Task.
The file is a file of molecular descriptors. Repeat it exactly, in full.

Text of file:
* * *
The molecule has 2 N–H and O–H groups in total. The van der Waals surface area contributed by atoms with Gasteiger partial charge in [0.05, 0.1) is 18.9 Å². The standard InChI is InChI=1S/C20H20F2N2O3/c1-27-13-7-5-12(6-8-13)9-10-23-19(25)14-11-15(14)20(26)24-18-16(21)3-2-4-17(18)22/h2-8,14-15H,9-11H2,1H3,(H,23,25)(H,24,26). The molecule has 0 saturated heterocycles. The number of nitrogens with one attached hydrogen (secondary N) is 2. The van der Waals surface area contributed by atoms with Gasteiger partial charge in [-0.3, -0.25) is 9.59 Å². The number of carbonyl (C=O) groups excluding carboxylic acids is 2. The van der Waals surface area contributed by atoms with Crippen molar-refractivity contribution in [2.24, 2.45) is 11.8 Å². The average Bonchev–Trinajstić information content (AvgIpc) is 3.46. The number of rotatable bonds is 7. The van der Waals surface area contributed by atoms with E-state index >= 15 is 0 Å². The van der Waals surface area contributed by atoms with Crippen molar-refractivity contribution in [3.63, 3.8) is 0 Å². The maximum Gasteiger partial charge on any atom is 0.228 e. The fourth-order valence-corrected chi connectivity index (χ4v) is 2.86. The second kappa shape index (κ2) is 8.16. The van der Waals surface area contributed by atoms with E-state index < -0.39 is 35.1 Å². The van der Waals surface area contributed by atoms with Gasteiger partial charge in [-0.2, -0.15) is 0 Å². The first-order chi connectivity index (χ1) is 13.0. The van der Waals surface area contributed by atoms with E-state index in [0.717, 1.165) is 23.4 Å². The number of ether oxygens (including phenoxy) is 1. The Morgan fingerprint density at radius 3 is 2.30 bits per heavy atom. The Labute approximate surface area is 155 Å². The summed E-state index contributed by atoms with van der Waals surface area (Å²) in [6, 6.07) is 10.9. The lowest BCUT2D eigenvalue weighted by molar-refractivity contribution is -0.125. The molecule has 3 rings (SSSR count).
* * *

The molecule has 2 N–H and O–H groups in total. The van der Waals surface area contributed by atoms with Gasteiger partial charge in [0.05, 0.1) is 18.9 Å². The standard InChI is InChI=1S/C20H20F2N2O3/c1-27-13-7-5-12(6-8-13)9-10-23-19(25)14-11-15(14)20(26)24-18-16(21)3-2-4-17(18)22/h2-8,14-15H,9-11H2,1H3,(H,23,25)(H,24,26). The molecule has 0 saturated heterocycles. The number of nitrogens with one attached hydrogen (secondary N) is 2. The van der Waals surface area contributed by atoms with Gasteiger partial charge in [-0.3, -0.25) is 9.59 Å². The number of carbonyl (C=O) groups excluding carboxylic acids is 2. The van der Waals surface area contributed by atoms with Crippen molar-refractivity contribution in [2.24, 2.45) is 11.8 Å². The average Bonchev–Trinajstić information content (AvgIpc) is 3.46. The number of rotatable bonds is 7. The van der Waals surface area contributed by atoms with E-state index >= 15 is 0 Å². The van der Waals surface area contributed by atoms with Crippen molar-refractivity contribution in [3.63, 3.8) is 0 Å². The maximum Gasteiger partial charge on any atom is 0.228 e. The fourth-order valence-corrected chi connectivity index (χ4v) is 2.86. The second kappa shape index (κ2) is 8.16. The van der Waals surface area contributed by atoms with E-state index < -0.39 is 35.1 Å². The van der Waals surface area contributed by atoms with Gasteiger partial charge in [-0.2, -0.15) is 0 Å². The first-order chi connectivity index (χ1) is 13.0. The van der Waals surface area contributed by atoms with E-state index in [0.717, 1.165) is 23.4 Å². The number of ether oxygens (including phenoxy) is 1. The Morgan fingerprint density at radius 3 is 2.30 bits per heavy atom. The Labute approximate surface area is 155 Å². The summed E-state index contributed by atoms with van der Waals surface area (Å²) in [6, 6.07) is 10.9. The lowest BCUT2D eigenvalue weighted by molar-refractivity contribution is -0.125. The molecule has 3 rings (SSSR count).